Stepping down from his Windfields jet, E.P. Taylor bounded across the tarmac into the terminal building, where he pulled up short in front of a vending machine.
“Help me, Joe. I don’t have any U.S. change.”
As I sorted through my change for quarters, the Canadian tycoon described by biographer Peter Newman as “the ultimate personification of the riches gained and power wielded,” fumed, “Never mind. Damned if I’m going to pay 75 cents for a slice of stale pound cake!”
This, in July 1974, was the only time in a quarter-century as Mr. Taylor’s point man for Maryland operations that I had ever known him to balk at price, either buying or selling.
He didn’t flinch when, a year earlier, the price for Cragwood Stable’s sire prospect Tentam was $2.2 million, a record figure for a horse in training.
He didn’t haggle when I introduced him to a neighbor who was interested in selling her farm. “Your price, madam?” When she responded, he beamed, “Good. I’ll have my Toronto office cut a check in the morning.”
As we departed, I asked Mr. Taylor if he wanted to drive through the farm, to inspect his latest acquisition. “No, that won’t be necessary. I’ve flown over this property so often I know what’s here. This exercise is mainly to protect my flank.”
When E.P. Taylor would fly in from out of the country, he had to land for customs inspection at New Castle Airport, the approach to which took him over Delaware Park, home turf to the extended du Pont sporting families. It had, however, fallen on lean times.
E.P. had a plan to buy and energize Delaware Park: concentrate on 2-year-old and turf races so that New York and New Jersey trainers could set up separate divisions for runners lacking racing opportunities on the home front.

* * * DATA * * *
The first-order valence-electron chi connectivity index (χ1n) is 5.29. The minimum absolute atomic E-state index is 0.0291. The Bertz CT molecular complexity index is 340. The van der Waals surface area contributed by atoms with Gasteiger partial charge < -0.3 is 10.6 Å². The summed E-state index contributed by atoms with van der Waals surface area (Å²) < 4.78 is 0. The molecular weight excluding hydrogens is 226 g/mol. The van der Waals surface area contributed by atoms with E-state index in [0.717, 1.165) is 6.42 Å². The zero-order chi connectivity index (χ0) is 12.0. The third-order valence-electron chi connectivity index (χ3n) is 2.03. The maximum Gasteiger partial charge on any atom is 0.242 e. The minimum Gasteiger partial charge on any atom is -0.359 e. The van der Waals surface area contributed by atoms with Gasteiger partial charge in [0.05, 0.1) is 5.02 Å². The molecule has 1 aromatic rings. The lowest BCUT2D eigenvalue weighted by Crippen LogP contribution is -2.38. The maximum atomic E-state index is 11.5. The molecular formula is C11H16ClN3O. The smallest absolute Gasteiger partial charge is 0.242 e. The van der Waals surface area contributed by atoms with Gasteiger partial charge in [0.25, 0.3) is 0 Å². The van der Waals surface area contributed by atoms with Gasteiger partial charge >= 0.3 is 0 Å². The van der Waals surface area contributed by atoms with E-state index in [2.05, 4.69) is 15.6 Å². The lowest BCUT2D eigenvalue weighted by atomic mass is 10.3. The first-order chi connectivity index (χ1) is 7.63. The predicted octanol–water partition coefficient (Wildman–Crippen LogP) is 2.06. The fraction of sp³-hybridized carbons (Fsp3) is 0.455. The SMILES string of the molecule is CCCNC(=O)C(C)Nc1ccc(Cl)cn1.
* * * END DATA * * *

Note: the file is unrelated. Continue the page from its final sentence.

“Let’s go see if they are ready to talk, Joe.”
As we waited in the turf club to feel out senior staff, we noted executives hunched over a small table, engaged in some sort of frenetic activity. Asked later about this, an officer replied, “Oh, that. We were playing Pac-Man.” The boss was not amused.
As it developed, the board was still hopeful of a turnaround. By the time they were ready to sell, Mr. Taylor was gravely ill. William Rickman, the elder, wound up buying Delaware Park. His enterprising son, also named William, now enjoys “slotsa” success with the Stanton oval.
The evening of the pound cake caper, Mr. Taylor, Windfields’ vice president of Thoroughbred operations Joe Thomas, and I met over dinner to discuss the purchase and syndication of the sire prospect Halo, then training forwardly at Belmont Park with MacKenzie Miller, after a $600,000 sale to Irving Allen’s Derisley Wood Stud in England had been voided because Halo was a cribber.
Undaunted that the $600,000 Halo was now priced at a million, Mr. Taylor also shook off the cribber knock. Wasn’t Kelso, just a whinny away at Woodstock Farm, a world-class cribber?
The deal was struck and the 5-year-old son of Hail to Reason—Cosmah, by Cosmic Bomb, was syndicated for $1,200,000—40 shares at $30,000 each. Shortly thereafter, Halo won the $100,000 United Nations Handicap in Windfields’ turquoise and gold.
As with so many of Windfields’ great latter-day successes, Mr. Taylor did not get to savor Halo’s. Stricken by a debilitating stroke in October 1980, the great breeder was non compos mentis while Halo reigned as leading sire of 1983, the year his son Sunny’s Halo won the Kentucky Derby.
In February 1984, Charles Taylor (who had succeeded his father as Windfields president), Joe Thomas, and I met in a Manhattan brownstone to arrange the sale of Halo to Tom Tatham (Oak Creek Breeders) and Arthur B. Hancock III (Stone Farm) for $36 million—that was some price for a 15-year-old stallion.
It was a great deal for both buyer and seller. Original shareholders who had bought in at $30,000 and had the use of the stallion for 10 years received $900,000 if the 1984 breeding right was included. Otherwise, the bounty was $700,000.
Re-syndicated in Kentucky, Halo went on to earn his second sire title (1989) on the back of his gifted Horse of the Year son, Sunday Silence.
Joe Hickey, who lives in Easton, Md., has been a publicist, writer, breeding farm administrator, and racing commissioner.